When you live in the kind of dry, isolated place that Ted (Jared Breeze) has had to call home for his entire young life, it’s understandable that you’d start to seek out anything that could entertain or intrigue you, no matter how fleetingly, or what the consequences might be. Ted and his near-silent, hard-drinking father John (David Morse) live in one of those roadside motels in the American Western desert, the kind of place that probably saw a great many come and go when road trips were the fantasy of the public consciousness and have since been abandoned by time, technology, and even maps. At present, John runs the motel, and Ted maintains it, and John mostly just sits in his chair day and night while Ted wanders through the surrounding wilderness, collecting roadkill for quarters and exploring drainage pipes and the nearby junkyard.
At the tender age of nine, you’d think Ted would be more concerned with the ennui of his everyday life, but other than the perpetual fantasy of one day escaping to Florida to be with the mother who abandoned him and John many years before, leaving only a postcard, Ted isn’t too concerned. What interests him more is death, in all its forms. The Boy is about a different kind of journey into maturation, a far more disquieting one than most coming-of-age tales tend to address. As Ted’s fascinations move from animals already dead to animals living, from his own barely contained feelings of frustration and anger (but never sadness) to the ways in which he might channel or purge those, his ability to quietly remain in his current situation starts to come into question.
It’s in Ted’s rare interactions with anybody beside John that The Boy finds its muted purpose. A drifter (Rainn Wilson) crashes his car outside the motel and takes temporary residence, and while Ted is far too young to see just how questionable (at best) this man is, John starts to worry about the man and child’s burgeoning kinship. A family stops in to rest for the night, a man and woman and their young son, and Ted doesn’t have to think too long about pulling enough wires to keep them there a while longer. A prom party invades the hotel for an evening of drunken, consequence-free bacchanal, and Ted gets to witness a kind of entitlement that hardly exists in his world, but is every bit as repulsive as it s elsewhere. All of these moments are filtered through Ted’s deliberately narrow worldview, and this is perhaps why The Boy noticeably drags throughout. Director Craig William Macneill hits so heavily, and so frequently, on the same cyclical beats of Ted testing a boundary, crossing it, shrinking back, and pushing forth anew that the film’s monotony at times feels less like a proper aesthetic choice and more a weakness of form.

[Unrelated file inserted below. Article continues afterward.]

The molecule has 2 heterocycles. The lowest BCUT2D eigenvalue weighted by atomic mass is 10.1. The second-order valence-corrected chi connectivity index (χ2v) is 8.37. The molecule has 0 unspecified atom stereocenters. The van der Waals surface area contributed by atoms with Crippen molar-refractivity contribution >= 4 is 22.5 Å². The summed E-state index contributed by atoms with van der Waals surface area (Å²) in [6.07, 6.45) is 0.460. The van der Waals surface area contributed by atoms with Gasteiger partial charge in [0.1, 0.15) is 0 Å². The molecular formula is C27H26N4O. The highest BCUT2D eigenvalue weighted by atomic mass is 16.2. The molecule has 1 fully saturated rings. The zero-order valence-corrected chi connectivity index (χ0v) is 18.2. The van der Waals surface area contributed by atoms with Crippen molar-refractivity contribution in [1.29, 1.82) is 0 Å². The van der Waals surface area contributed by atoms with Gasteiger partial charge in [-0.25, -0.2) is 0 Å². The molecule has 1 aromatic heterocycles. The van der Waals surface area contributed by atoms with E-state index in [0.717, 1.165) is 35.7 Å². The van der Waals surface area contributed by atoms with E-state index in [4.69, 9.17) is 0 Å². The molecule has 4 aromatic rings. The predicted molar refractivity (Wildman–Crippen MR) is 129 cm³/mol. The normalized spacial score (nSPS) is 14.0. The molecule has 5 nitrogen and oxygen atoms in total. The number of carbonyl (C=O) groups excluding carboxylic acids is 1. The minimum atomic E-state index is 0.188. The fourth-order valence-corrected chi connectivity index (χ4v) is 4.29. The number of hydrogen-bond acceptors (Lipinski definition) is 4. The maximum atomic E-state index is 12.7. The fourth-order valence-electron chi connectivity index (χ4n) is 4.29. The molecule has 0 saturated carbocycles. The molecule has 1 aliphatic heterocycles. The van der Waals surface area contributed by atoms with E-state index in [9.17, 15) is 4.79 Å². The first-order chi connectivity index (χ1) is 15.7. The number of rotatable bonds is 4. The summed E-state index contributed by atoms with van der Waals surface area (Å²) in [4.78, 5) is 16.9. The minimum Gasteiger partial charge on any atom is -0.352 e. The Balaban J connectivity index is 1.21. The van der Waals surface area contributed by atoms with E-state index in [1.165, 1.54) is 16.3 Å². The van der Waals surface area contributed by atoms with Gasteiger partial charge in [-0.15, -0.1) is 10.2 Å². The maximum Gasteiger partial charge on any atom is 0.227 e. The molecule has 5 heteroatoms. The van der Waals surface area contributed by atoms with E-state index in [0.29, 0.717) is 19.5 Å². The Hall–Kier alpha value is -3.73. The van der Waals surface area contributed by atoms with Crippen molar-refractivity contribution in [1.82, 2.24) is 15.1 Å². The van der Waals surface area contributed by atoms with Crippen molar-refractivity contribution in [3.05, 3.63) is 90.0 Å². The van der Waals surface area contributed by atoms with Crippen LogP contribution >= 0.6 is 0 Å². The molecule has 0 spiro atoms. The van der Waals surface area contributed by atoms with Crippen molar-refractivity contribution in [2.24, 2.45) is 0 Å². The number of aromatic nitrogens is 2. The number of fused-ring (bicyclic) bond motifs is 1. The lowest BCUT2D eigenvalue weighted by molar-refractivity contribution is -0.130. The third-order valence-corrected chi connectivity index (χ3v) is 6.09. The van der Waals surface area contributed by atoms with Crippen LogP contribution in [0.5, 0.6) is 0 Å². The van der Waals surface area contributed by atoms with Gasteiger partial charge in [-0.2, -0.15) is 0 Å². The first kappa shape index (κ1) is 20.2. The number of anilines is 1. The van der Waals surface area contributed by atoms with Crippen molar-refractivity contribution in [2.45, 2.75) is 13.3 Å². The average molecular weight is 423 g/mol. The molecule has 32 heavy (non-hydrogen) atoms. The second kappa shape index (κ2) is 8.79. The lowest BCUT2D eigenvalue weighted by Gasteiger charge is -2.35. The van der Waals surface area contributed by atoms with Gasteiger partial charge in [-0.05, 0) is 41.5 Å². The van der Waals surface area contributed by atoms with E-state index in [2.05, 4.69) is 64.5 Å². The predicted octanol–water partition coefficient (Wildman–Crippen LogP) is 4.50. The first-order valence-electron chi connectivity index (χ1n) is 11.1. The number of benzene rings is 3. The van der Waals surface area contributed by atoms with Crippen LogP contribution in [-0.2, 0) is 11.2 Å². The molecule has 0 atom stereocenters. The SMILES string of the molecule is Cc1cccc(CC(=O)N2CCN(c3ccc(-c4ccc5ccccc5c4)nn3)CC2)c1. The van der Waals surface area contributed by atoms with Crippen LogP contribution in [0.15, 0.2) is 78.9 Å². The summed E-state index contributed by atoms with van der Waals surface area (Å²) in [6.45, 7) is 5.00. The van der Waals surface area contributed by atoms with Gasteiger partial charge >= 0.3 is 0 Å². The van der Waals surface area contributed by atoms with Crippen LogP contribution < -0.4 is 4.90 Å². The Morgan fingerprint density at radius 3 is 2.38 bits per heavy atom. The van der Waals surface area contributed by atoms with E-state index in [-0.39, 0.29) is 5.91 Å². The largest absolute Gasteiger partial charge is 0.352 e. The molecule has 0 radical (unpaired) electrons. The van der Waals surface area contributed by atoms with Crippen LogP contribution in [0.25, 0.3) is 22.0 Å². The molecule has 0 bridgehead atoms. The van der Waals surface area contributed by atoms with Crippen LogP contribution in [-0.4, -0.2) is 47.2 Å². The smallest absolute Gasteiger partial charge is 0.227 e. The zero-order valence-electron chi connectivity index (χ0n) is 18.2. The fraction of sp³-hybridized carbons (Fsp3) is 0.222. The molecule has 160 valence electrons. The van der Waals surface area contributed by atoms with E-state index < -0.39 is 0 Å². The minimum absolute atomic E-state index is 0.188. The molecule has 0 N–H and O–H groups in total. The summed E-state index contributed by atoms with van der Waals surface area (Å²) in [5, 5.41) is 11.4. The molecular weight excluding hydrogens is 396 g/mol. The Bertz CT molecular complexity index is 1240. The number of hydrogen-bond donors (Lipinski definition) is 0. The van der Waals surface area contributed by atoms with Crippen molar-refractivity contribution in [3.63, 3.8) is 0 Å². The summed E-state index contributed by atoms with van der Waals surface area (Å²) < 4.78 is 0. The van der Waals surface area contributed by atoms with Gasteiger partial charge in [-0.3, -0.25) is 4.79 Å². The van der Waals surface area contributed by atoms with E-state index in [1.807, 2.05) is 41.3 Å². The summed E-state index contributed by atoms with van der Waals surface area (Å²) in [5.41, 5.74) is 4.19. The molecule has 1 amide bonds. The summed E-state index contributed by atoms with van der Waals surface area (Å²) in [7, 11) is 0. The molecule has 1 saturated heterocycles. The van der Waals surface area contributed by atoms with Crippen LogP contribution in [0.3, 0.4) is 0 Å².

However, The Boy’s eventual unraveling does make strides toward earning what precedes it. Ted really has no future ahead of him, and Macneill captures this in the rare moments when John actually takes the time to talk to his son. John’s dreams, whatever they might once have been, collapsed years ago, and it’s clear that it’s only out of spite for his departed wife that he’s even bothered to remain in the motel at all. (Well, that and the fact that other than Ted, he has nobody else to whom he could return.) Ted’s future, if any, is to become John when John’s body finally gives out one day. He knows Ted is getting older and that the young man isn’t too far away from that age at which restlessness starts to get hazardous, but isn’t certain or even entirely interested in how to combat that.
If the film itself slips a little too easily into the banality it’s chronicling at times, The Boy is sustained by the measured performances of the handful of wayward souls in its sparse, bleak world. Wilson and Morse play complimentary and yet directly opposed versions of the same weathered, weary man, one running from some sort of largely unspoken past tragedy and another entombing himself in the same. And Breeze, as the deeply troubled Ted, manages to find the perfect balance between the vulnerability of youth and the malignant anger that takes hold of some people as they get older. Ted’s had to get older a lot faster than most boys his age, and one of the first lessons he’s learned is how quickly things can get old, weaken, and die. What he ends up doing with that is in his hands, and The Boy’s most disturbing facet is the possibilities it imagines for not what he’ll end up doing, but what he might be capable of doing.